Deficiency of particular vitamins can lead to various diseases. Too little vitamin C, for example, can cause rickets, a disease in which the bones fail to develop properly. Bowlegs or “knock knees” are signs of rickets. Rickets and the other vitamin-deficiency diseases that interested Casimir Funk have largely disappeared in the developed world as the result of fortified foods and improved nutrition. But these diseases still occur in the developing world, especially where malnutrition is common.
Interest in vitamins grew during the 1990s, especially in those vitamins that act as antioxidants—vitamins A, C, and E. Antioxidants neutralize molecules known free radicals that cause cell damage. Free radicals have been linked to a number of disorders, including Alzheimer’s disease, arteriosclerosis, cancer, diabetes, and Parkinson disease. Researchers theorized that increased doses of antioxidants might also prevent and even cure such diseases. These claims have so far not panned out, however, as scientific studies have failed to demonstrate the preventive abilities of antioxidants. Research on antioxidants and other vitamins continues.
III KINDS OF VITAMINS
Scientists classify the 13 well-identified vitamins as fat-soluble or water-soluble. The fat-soluble vitamins—A, D, E, and K—dissolve in fat and are generally consumed in foods that contain fat. Because these vitamins also can be stored in the body’s fat, we do not have to consume them every day. The water-soluble vitamins—the eight B vitamins and vitamin C—do not dissolve in fat and cannot be stored. They pass from the body in urine and must be consumed frequently, preferably daily.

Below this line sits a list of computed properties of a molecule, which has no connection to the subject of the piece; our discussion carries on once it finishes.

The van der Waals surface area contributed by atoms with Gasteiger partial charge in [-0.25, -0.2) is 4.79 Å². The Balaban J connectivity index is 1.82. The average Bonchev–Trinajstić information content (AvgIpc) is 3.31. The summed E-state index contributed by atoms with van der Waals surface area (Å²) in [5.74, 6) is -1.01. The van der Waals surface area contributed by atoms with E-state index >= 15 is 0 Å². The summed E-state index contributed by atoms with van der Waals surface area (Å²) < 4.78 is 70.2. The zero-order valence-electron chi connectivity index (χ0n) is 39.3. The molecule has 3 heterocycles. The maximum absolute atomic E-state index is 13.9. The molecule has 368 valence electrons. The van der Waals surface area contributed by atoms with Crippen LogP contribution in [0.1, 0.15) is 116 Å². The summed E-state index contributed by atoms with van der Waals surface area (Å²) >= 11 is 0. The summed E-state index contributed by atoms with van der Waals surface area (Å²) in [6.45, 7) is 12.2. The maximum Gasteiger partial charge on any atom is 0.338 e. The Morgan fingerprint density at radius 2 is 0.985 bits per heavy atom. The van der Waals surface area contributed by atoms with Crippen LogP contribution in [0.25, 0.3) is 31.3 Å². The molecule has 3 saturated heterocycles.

Vitamins are unstable and can be destroyed during the cooking or processing of foods. Heat in combination with water can remove water-soluble vitamins from food. Because many vegetables are rich in these vitamins, nutritionists advise people to cook vegetables by steaming, roasting, or microwaving rather than by boiling in water. The longer vegetables cook, the more vitamins they lose. In addition, some vitamins can be destroyed by exposure to sunlight or air. Frozen vegetables, which generally are frozen while still fresh, are often preferable to vegetables that have been shipped long distances. Fresh vegetables should be cooked soon after purchase.
A Vitamin A
CarrotsAn important source of vitamin A is carotene, an orange pigment found in such vegetables and fruits as carrots, squash, sweet potatoes, tomatoes, and cantaloupes.Dorling Kindersley
Vitamin A is a pale yellow, fat-soluble substance. It is formed from an orange pigment in plants called carotene, which animals convert into vitamin A. Vitamin A plays an important role in cell growth, vision, and the immune system. It helps skin develop and stay healthy and promotes the growth of bones and teeth. It is present in the retina (the light-sensitive membrane at the back of the eye) and aids vision in low light. It also helps maintain the mucous membranes that trap microbes and fight infection.
Vitamin A deficiency is rare in the developed world but more common in the developing world. An early symptom is night blindness (difficulty in adapting to darkness). The skin, eyes, and mucous membranes may also become extremely dry. The long-term risks of excess vitamin A are not yet certain. Some studies indicate that too much vitamin A—more than 1,500 micrograms per day—over a prolonged period may reduce bone density and increase the likelihood of fractures. In the short term too much vitamin A can cause headaches, nausea, blurred vision, and dizziness.